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  Topic Review (Newest First)
Today 12:55 PM
Sam L
Re: European maps on social issues

Quote:
Originally Posted by Joana View Post
That map is such BS. Tennis is obviously not the "main" (whatever it means) sport in Russia (and no, neither is figure skating)
It is with the Russians I speak to...
Today 12:52 PM
JaySix
Re: European maps on social issues

Quote:
Originally Posted by Joana View Post
That map is such BS. Tennis is obviously not the "main" (whatever it means) sport in Russia (and no, neither is figure skating), and basketball in Bosnia and Greece isn't either.
Indeed. Would like to know the criteria for this map. Football is the most popular sport in Greece and in Bosnia as well. Probably in Russia too.
Today 12:36 PM
Joana
Re: European maps on social issues

That map is such BS. Tennis is obviously not the "main" (whatever it means) sport in Russia (and no, neither is figure skating), and basketball in Bosnia and Greece isn't either.
Today 11:37 AM
Sam L
Re: European maps on social issues

Quote:
Originally Posted by spiceboy View Post
Main sport in each country

Should be figure skating in Russia.
Today 11:12 AM
JaySix
Re: European maps on social issues

Quote:
Originally Posted by Joana View Post
I don't know if they still do it like that on Polish TV, but some years ago they used to have voice-overs with a single man with the flattest, most monotonous voice imaginable covering all the roles - men, women, children. It was so awful it was bordering on hilarious.
I can vouch for that. I was at a Polish household last week
Today 09:20 AM
spiceboy
Re: European maps on social issues

Main sport in each country

Jun 14th, 2019 04:36 PM
Joana
Re: European maps on social issues

Quote:
Originally Posted by Boogaloo View Post
An article dedicated to the phenomenon of polish "lektor", with video example

https://www.chido-fajny.com/2017/10/...gs-poland.html
Yes, that's it I don't think I had ever heard something as bizarre before that. I don't think it's possible to get used to it unless you've lived with it all your life. And yeah, from what I heard, the Poles really do love it. I find it completely incomprehensible.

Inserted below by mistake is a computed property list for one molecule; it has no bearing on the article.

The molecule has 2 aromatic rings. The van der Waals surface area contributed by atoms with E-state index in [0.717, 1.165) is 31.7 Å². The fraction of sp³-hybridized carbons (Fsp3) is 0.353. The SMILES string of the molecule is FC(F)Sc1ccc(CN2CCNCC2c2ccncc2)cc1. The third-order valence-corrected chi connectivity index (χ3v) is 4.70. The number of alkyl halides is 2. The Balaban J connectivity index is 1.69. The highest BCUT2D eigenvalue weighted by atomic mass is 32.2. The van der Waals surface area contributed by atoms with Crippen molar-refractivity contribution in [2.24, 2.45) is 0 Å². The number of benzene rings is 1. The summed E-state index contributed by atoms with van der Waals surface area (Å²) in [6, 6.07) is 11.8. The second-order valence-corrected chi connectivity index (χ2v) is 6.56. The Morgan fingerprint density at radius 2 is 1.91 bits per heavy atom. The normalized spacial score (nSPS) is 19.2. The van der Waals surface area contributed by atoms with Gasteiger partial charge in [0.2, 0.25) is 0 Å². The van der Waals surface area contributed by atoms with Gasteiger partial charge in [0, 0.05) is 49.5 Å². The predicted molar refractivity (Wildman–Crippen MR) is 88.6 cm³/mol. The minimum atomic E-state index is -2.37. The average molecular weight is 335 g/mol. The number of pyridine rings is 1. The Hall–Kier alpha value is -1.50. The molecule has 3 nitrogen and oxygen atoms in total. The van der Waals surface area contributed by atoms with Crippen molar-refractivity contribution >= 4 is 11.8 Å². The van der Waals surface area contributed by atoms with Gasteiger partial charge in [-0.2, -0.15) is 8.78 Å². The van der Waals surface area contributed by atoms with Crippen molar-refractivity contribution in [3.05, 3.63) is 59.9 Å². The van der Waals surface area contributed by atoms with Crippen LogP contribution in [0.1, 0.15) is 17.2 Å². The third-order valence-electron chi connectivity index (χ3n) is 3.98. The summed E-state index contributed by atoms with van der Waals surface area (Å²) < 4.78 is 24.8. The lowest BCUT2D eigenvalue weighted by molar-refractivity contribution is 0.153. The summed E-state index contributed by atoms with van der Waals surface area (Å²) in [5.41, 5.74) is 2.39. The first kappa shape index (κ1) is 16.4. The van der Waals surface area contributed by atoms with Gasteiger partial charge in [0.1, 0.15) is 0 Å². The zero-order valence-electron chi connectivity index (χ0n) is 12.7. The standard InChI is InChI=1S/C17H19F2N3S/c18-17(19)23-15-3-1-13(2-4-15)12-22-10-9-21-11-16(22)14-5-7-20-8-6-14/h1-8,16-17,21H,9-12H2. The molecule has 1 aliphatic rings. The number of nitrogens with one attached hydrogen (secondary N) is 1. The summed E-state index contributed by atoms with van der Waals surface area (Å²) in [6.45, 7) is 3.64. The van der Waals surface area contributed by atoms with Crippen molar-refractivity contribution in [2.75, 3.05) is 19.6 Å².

I don't know if it's actually worse than Ukrainian TV, though. They'd have Russian voice-over (with at least several people doing the job, so it was more like dubbing), but the sound was a couple of seconds delayed, so you'd get to hear some of the original as well. And then there were subtitles in Ukrainian on top of that. After a few minutes it was enough to make your head start spinning.
Jun 14th, 2019 04:14 PM
Boogaloo
Re: European maps on social issues

Quote:
Originally Posted by Joana View Post
I don't know if they still do it like that on Polish TV, but some years ago they used to have voice-overs with a single man with the flattest, most monotonous voice imaginable covering all the roles - men, women, children. It was so awful it was bordering on hilarious.
An article dedicated to the phenomenon of polish "lektor", with video example

https://www.chido-fajny.com/2017/10/...gs-poland.html
Jun 14th, 2019 03:55 PM
Petronius
Re: European maps on social issues

Quote:
Originally Posted by Boogaloo View Post
German dubbing is much better technically, but the voices can be over the top. Tom Hanks for example always sounds clownish in german, even in his serious roles

(he speaks at 1:10)

https://www.youtube.com/watch?v=TnViNXaewlM